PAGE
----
The above picture is from Governor Andrew Cuomo’s budget address today. He is citing a Daily News Editorial from yesterday, which said, in part, “The Medicaid-funded personal care industry added 36,000 new jobs in the first nine months of 2019, making up 75% of citywide private-sector hob growth over that period.”
Typically, this would be a positive. What politician doesn’t like new jobs, particularly if he or she could possibly take credit for them? After all, it was Governor Cuomo’s first MRT, combined with his signing of a new law that opened up CDPA to parents of children over the age of 21, that led to the enormous growth in the program after two decades of stagnancy. In this budget, he crowed about the fact that his Regional Economic Development Councils (REDCs) have handed out $6.9 Billion over the past nine years to create 240,000 new jobs. Indeed, he was willing to give one company, Amazon, owned by the wealthiest man in the world, $3 Billion to create just 25,000 new jobs in New York City last year.
But somehow, these jobs are different. These jobs are dirty. These jobs are, in the Governor’s words, “unsustainable.”
Why? What is it about these jobs that are different?
That is the question we will be asking the Governor and the Legislature over the next few months. Because, as you may have guessed, today’s budget means that we are in for at least two more months of our fight to #SaveCDPA.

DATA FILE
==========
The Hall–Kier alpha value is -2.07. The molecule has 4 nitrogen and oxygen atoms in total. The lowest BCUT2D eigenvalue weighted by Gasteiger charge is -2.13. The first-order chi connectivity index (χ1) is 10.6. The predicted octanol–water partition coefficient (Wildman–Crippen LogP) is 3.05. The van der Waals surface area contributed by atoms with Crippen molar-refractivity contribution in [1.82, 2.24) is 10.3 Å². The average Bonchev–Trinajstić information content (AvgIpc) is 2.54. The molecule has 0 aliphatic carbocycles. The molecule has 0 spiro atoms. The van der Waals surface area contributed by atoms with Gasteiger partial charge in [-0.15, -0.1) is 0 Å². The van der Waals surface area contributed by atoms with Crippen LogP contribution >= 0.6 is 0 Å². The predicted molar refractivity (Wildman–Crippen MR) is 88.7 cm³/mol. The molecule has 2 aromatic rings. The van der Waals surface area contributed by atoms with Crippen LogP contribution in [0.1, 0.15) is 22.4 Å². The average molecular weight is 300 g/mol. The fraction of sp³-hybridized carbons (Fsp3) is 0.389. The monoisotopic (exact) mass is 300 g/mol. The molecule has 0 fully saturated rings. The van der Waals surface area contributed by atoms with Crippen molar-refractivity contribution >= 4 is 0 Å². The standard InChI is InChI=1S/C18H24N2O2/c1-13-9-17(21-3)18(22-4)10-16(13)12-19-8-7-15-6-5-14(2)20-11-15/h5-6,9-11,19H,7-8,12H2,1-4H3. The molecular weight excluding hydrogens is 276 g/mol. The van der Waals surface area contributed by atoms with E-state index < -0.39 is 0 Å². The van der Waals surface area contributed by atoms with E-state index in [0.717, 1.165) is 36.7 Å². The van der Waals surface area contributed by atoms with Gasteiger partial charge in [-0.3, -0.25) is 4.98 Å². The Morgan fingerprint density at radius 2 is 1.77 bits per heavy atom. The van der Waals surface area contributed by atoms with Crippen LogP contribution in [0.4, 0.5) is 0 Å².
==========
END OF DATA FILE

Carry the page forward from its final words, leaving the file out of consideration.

The Governor in essence declared Medicaid broken today. And he blamed CDPA.
But don’t take my word for it. From his briefing book, “[Managed Long Term Care] spending growth overall – and CDPAP within it – have been the biggest drivers of spending growth in New York’s Medicaid program.”
He went on to note that, “Between 2017 and 2018 alone, spending for CDPAP grew by 85 percent from $1.5 billion to $2.4 billion.”
I read this as we got 1.5 times the number of jobs Amazon promised for a third the cost (the $900,000 difference between spending between the two years). Unfortunately, Governor Cuomo sees this as a program out of control.
He is blaming New York City. He is blaming Fiscal Intermediaries. He is blaming you.
He is not recognizing that if everyone of these people in CDPA had to get services from traditional home care, the cost would be 1.5 times or more the cost of CDPA. He is not recognizing that these services would cost double or triple in a nursing home.
No, he is mad jobs are being created to take care of people in the community, at their direction.
Enter the next phase of the Medicaid Redesign Team, MRT II (he went with roman numerals, personally, I would have gone with MRT 2.0, but that’s me…) to cut $2.5 Billion
In his MRT II, he specifically states that the cuts shall be uniform across all categories and geography, unless there are “sufficient grounds” for non-uniformity, such as the extent to which a specific category has contributed to the excess spending. While this may on its face seem fair, shouldn’t we more focus on what services we want to prioritize? Wouldn’t it be better to see the extent to which we could shut down nursing homes, move people into the community, and provide these services for less money and greater personal freedom, in compliance with the Americans with Disabilities Act?
I think so. But, nursing home jobs are apparently better jobs than CDPA jobs. Nursing home jobs are a critical part of the economy.
To Governor Cuomo, CDPA jobs are “excess.”
Will you tell him they aren’t?